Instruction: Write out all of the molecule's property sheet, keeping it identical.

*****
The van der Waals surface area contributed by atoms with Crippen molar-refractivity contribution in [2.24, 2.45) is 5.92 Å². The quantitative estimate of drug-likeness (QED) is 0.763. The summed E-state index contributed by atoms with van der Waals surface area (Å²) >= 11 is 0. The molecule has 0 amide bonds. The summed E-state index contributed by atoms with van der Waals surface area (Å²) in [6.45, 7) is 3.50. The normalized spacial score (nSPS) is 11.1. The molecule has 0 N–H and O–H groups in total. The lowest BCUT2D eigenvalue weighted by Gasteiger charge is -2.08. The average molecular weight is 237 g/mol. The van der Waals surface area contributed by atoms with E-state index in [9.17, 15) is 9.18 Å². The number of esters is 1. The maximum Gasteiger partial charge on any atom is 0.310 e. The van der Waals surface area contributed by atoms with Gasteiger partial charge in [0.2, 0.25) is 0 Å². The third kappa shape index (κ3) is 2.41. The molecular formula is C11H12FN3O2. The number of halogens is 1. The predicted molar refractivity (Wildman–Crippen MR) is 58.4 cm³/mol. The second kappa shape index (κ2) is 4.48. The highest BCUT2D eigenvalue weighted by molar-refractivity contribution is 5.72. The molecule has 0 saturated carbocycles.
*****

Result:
The van der Waals surface area contributed by atoms with Crippen molar-refractivity contribution in [2.24, 2.45) is 5.92 Å². The quantitative estimate of drug-likeness (QED) is 0.763. The summed E-state index contributed by atoms with van der Waals surface area (Å²) >= 11 is 0. The molecule has 0 amide bonds. The summed E-state index contributed by atoms with van der Waals surface area (Å²) in [6.45, 7) is 3.50. The normalized spacial score (nSPS) is 11.1. The molecule has 0 N–H and O–H groups in total. The lowest BCUT2D eigenvalue weighted by Gasteiger charge is -2.08. The average molecular weight is 237 g/mol. The van der Waals surface area contributed by atoms with E-state index in [9.17, 15) is 9.18 Å². The number of esters is 1. The maximum Gasteiger partial charge on any atom is 0.310 e. The van der Waals surface area contributed by atoms with Gasteiger partial charge in [0.2, 0.25) is 0 Å². The third kappa shape index (κ3) is 2.41. The molecular formula is C11H12FN3O2. The number of halogens is 1. The predicted molar refractivity (Wildman–Crippen MR) is 58.4 cm³/mol. The second kappa shape index (κ2) is 4.48. The highest BCUT2D eigenvalue weighted by molar-refractivity contribution is 5.72. The molecule has 0 saturated carbocycles.